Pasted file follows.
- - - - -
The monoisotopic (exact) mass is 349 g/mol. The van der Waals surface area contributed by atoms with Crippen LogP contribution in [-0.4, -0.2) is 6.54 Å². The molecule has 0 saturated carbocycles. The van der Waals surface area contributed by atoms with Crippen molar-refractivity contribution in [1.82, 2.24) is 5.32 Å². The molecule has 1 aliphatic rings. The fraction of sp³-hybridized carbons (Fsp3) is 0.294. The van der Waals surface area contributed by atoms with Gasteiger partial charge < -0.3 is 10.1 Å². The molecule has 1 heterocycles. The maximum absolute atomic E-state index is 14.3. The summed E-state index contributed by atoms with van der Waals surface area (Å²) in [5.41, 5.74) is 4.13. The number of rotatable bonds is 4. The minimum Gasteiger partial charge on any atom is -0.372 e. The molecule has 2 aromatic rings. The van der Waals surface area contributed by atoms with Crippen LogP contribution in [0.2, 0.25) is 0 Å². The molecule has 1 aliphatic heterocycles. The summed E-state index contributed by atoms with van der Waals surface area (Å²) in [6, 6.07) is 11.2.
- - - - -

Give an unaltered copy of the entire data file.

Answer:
The monoisotopic (exact) mass is 349 g/mol. The van der Waals surface area contributed by atoms with Crippen LogP contribution in [-0.4, -0.2) is 6.54 Å². The molecule has 0 saturated carbocycles. The van der Waals surface area contributed by atoms with Crippen molar-refractivity contribution in [1.82, 2.24) is 5.32 Å². The molecule has 1 aliphatic rings. The fraction of sp³-hybridized carbons (Fsp3) is 0.294. The van der Waals surface area contributed by atoms with Gasteiger partial charge < -0.3 is 10.1 Å². The molecule has 1 heterocycles. The maximum absolute atomic E-state index is 14.3. The summed E-state index contributed by atoms with van der Waals surface area (Å²) in [5.41, 5.74) is 4.13. The number of rotatable bonds is 4. The minimum Gasteiger partial charge on any atom is -0.372 e. The molecule has 2 aromatic rings. The van der Waals surface area contributed by atoms with Crippen LogP contribution in [0.2, 0.25) is 0 Å². The molecule has 1 aliphatic heterocycles. The summed E-state index contributed by atoms with van der Waals surface area (Å²) in [6, 6.07) is 11.2.